As you create your funeral pre-plan, you'll need to decide the final disposition of your physical body. You have a number of options when it comes to choosing a casket to match your budget and personal preferences. Including this in your plan takes the burden off of your family of having to decide what your final wishes might have been. Here are some of the options you can consider for your body's resting place.
You'll find a number of places from which you can buy a casket. Which vendor you use will depend on the level of customer service you need as much as the types of caskets they offer. Some of your options include:
Funeral homes - These facilities often represent a single casket manufacturer. They will have sample styles and materials from which you can choose. The staff can answer any questions you have about the caskets and can help you decide the best option for your budget. Check out a funeral home like Los Angeles Funeral Service to browse their selection of caskets.
Casket manufacturers - Some manufacturers sell directly to the public. They will have a showroom of their products and can answer questions about their casket lines.
Discount and "big box" stores - You may find lower prices and caskets from a variety of manufacturers at these retailers. You'll have to do your own research, though, because there will be little customer service available. There will be few, if any, physical caskets to view requiring you to look through a catalog of choices to make a selection.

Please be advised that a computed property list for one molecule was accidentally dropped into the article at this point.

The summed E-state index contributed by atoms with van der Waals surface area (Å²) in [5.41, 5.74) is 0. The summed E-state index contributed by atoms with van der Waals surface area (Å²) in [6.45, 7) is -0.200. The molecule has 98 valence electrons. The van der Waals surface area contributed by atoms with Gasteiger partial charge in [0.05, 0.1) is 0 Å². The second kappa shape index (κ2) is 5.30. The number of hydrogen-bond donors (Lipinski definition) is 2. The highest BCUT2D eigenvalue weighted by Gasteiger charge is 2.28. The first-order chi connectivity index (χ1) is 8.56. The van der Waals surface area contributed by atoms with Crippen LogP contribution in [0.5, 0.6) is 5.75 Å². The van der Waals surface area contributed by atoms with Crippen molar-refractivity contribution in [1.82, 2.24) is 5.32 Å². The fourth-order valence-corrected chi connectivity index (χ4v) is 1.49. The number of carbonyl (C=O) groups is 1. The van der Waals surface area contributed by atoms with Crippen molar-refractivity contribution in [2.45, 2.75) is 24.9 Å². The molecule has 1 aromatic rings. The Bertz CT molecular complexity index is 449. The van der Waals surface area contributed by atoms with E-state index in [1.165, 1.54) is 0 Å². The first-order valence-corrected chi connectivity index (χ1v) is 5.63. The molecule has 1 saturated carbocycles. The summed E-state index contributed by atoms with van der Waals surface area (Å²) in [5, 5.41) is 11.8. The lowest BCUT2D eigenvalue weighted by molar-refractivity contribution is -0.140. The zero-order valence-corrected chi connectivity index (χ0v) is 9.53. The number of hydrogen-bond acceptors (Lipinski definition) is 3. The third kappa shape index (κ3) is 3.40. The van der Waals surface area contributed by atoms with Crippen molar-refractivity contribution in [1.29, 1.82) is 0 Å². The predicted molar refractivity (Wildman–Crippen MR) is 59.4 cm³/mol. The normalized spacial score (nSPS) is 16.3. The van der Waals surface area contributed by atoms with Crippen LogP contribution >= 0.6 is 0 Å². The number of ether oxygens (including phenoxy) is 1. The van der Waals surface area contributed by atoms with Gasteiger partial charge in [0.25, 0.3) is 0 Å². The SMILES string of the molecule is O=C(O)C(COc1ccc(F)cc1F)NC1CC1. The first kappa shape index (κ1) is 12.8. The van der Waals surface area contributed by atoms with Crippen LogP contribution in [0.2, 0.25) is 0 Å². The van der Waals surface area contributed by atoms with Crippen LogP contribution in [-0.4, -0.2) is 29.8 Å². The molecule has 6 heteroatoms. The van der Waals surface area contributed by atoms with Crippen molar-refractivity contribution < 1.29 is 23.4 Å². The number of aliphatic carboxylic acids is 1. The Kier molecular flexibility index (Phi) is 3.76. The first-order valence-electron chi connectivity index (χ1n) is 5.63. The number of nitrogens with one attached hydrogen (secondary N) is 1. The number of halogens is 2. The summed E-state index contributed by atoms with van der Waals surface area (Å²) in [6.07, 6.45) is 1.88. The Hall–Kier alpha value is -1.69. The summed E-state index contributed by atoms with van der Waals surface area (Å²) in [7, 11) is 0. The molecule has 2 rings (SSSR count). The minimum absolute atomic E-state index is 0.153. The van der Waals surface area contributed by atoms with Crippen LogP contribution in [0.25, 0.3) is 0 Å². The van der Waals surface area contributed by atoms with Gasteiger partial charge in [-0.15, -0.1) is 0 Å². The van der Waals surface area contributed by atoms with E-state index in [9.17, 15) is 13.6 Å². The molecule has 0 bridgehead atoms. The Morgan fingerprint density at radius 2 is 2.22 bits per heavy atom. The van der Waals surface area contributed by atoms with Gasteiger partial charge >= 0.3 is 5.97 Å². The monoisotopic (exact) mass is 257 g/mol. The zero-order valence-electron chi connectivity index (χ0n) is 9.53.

Online retailers - This may be your least expensive route, but you'll have little to no customer service available.
You'll find a variety of materials from which to choose when looking at caskets. These materials determine the weight, style and cost of the finished casket.
Hardwoods - Wood such as oak, maple and ash have long been the favorites for traditional casket construction. These are heavy woods which can be carved extensively to create ornate casket designs. They are also the most expensive caskets available.
Softwoods - Wood such as cedar and pine, create a lighter casket that costs less. These woods cannot be carved as extensively as the hardwoods. They are also less expensive than the hardwood designs.
Veneers - Using a soft wood for the basic design, manufacturers cover the casket with a thin hardwood layer that can be carved into more ornate designs. The cost of these caskets is between the hard and soft wood models.
Metal - Steel and bronze are traditional metals used for metal caskets. To create ornate designs, manufacturers attach accessories to the exterior of the casket. These caskets will be some of your most expensive, and heaviest, choices.
Fiberglass - This is a lightweight material that can be made to look like wood, metal or stone. These caskets start out less expensive than wood or metal, but their price goes up based on the number of accessories you include on the casket.
Eco-Friendly materials - A few sustainable materials are used to create caskets, such as seagrass and bamboo. These are lightweight caskets with little ornamentation. The price of these caskets varies depending on the availability of the particular material used to create the casket.
Besides the basic build materials, the accessories used on a casket affect the price. Some of the items that you can be included are:
- handles and straps used to carry the casket
- linen used to line and pad the interior of the casket
- markers that can be engraved and attached to the casket